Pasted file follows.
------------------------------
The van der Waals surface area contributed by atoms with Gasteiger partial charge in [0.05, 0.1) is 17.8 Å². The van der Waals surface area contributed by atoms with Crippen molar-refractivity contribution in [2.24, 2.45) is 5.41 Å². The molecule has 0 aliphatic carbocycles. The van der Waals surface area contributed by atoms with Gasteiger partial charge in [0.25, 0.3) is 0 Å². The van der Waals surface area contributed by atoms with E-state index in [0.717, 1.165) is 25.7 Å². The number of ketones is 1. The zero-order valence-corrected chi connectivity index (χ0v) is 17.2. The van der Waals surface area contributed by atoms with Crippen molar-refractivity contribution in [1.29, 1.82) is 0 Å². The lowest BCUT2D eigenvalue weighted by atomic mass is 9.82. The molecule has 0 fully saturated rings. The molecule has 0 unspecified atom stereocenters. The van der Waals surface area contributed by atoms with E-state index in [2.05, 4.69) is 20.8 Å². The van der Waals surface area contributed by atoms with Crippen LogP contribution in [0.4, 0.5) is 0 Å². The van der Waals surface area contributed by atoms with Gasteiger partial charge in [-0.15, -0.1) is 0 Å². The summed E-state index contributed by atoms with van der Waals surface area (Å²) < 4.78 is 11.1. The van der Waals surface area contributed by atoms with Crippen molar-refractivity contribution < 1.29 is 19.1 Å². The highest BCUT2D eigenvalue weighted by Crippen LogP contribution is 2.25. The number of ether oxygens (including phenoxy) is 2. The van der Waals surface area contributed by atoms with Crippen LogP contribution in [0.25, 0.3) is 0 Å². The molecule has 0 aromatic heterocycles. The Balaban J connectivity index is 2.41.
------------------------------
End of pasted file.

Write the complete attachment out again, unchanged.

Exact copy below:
The van der Waals surface area contributed by atoms with Gasteiger partial charge in [0.05, 0.1) is 17.8 Å². The van der Waals surface area contributed by atoms with Crippen molar-refractivity contribution in [2.24, 2.45) is 5.41 Å². The molecule has 0 aliphatic carbocycles. The van der Waals surface area contributed by atoms with Gasteiger partial charge in [0.25, 0.3) is 0 Å². The van der Waals surface area contributed by atoms with E-state index in [0.717, 1.165) is 25.7 Å². The number of ketones is 1. The zero-order valence-corrected chi connectivity index (χ0v) is 17.2. The van der Waals surface area contributed by atoms with Crippen molar-refractivity contribution in [1.29, 1.82) is 0 Å². The lowest BCUT2D eigenvalue weighted by atomic mass is 9.82. The molecule has 0 fully saturated rings. The molecule has 0 unspecified atom stereocenters. The van der Waals surface area contributed by atoms with E-state index in [2.05, 4.69) is 20.8 Å². The van der Waals surface area contributed by atoms with Crippen LogP contribution in [0.4, 0.5) is 0 Å². The van der Waals surface area contributed by atoms with Gasteiger partial charge in [-0.15, -0.1) is 0 Å². The summed E-state index contributed by atoms with van der Waals surface area (Å²) < 4.78 is 11.1. The van der Waals surface area contributed by atoms with Crippen molar-refractivity contribution < 1.29 is 19.1 Å². The highest BCUT2D eigenvalue weighted by Crippen LogP contribution is 2.25. The number of ether oxygens (including phenoxy) is 2. The van der Waals surface area contributed by atoms with Crippen LogP contribution in [0.25, 0.3) is 0 Å². The molecule has 0 aromatic heterocycles. The Balaban J connectivity index is 2.41.